totally lost the thread of what made it work - placing very relatable people (and very un-sci-fi types - the naive kid who saves the day, the slick gunslinger type who acts cools but is full of shit, the bossy bitch who really isn't such a bitch after all, the big lumbering sidekick who turns out to be the coolest of the bunch) into a fantastical context and giving the audience an easy entree into the story via those characters. Once the characters became chilly and unrelatable in the prequels, the audience was locked out emotionally. Star Wars
never really had much to do with sci fi anyway, it was all a funhouse ride with Luke, Leia, Han and Chewie as the rides.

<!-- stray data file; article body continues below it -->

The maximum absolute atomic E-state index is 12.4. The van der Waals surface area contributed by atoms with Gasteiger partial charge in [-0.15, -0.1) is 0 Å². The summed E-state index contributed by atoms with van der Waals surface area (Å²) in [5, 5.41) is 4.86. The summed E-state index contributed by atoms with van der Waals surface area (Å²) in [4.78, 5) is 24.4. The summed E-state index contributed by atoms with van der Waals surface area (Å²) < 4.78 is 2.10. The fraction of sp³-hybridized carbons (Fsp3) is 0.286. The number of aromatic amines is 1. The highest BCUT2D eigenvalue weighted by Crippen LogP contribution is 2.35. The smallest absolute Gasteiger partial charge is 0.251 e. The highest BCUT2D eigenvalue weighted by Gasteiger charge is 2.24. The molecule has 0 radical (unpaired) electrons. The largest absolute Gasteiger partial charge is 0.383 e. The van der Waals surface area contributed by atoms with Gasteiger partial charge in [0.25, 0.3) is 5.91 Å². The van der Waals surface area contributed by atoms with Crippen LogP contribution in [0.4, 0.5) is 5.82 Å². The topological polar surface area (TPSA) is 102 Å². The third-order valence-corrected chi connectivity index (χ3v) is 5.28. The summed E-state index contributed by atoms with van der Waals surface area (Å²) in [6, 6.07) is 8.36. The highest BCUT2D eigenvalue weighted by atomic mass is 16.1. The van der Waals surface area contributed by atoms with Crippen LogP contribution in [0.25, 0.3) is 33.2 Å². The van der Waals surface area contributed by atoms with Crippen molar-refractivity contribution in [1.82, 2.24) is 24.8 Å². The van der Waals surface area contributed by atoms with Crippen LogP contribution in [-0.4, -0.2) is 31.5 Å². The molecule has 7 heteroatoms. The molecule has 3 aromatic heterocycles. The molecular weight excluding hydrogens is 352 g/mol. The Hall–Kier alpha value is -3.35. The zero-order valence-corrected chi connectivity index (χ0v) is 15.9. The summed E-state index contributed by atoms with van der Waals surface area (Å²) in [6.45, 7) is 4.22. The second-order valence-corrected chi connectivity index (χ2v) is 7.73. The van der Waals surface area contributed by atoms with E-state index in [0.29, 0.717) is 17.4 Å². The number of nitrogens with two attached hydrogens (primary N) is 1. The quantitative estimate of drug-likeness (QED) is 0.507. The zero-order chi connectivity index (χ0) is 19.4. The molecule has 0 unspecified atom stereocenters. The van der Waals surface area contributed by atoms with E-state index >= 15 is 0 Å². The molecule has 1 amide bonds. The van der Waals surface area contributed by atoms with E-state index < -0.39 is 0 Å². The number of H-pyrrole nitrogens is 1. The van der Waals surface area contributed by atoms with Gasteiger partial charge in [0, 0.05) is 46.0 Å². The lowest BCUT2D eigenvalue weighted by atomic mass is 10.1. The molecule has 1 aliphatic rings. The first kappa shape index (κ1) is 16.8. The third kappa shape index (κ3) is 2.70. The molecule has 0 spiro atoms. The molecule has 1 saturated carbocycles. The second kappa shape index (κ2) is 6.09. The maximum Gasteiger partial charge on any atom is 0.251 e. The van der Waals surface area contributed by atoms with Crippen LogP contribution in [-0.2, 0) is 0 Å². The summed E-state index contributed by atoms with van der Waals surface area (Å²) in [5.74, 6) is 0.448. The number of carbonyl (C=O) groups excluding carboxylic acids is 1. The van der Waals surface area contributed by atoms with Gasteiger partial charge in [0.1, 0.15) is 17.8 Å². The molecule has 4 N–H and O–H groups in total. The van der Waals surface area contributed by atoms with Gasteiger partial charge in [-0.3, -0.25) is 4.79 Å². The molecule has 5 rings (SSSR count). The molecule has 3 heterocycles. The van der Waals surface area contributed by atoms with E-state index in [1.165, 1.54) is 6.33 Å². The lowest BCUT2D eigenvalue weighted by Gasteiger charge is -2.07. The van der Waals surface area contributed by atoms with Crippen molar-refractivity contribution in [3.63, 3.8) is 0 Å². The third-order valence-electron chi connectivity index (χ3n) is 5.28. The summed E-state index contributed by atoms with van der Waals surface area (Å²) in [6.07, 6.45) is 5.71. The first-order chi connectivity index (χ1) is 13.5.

Hopefully, Star Trek
will regain the thread of what makes it work, which is entirely different from Star Wars
. With Star Trek
, the characters are relatable, sure, but the premise is (and should be) also relatable in its own right. It's basically multicultural liberal democracy being tested for its survivability in an even more rigorous context than it faces on planet Earth - and the "optimism" of Star Trek
is that it survives the test. The strength of the premise, and the fact that the premise alone can serve as the "funhouse ride" for the audience, is why Star Trek
is not as heavily dependent on any given set of characters, or on characters being a certain way. They can be prickly or evasive and many of Star Trek's
greatest characters - Spock, McCoy, Data, Worf, Odo, Kira and Garak - have been far pricklier/stranger/less relatable than Luke et al as a result.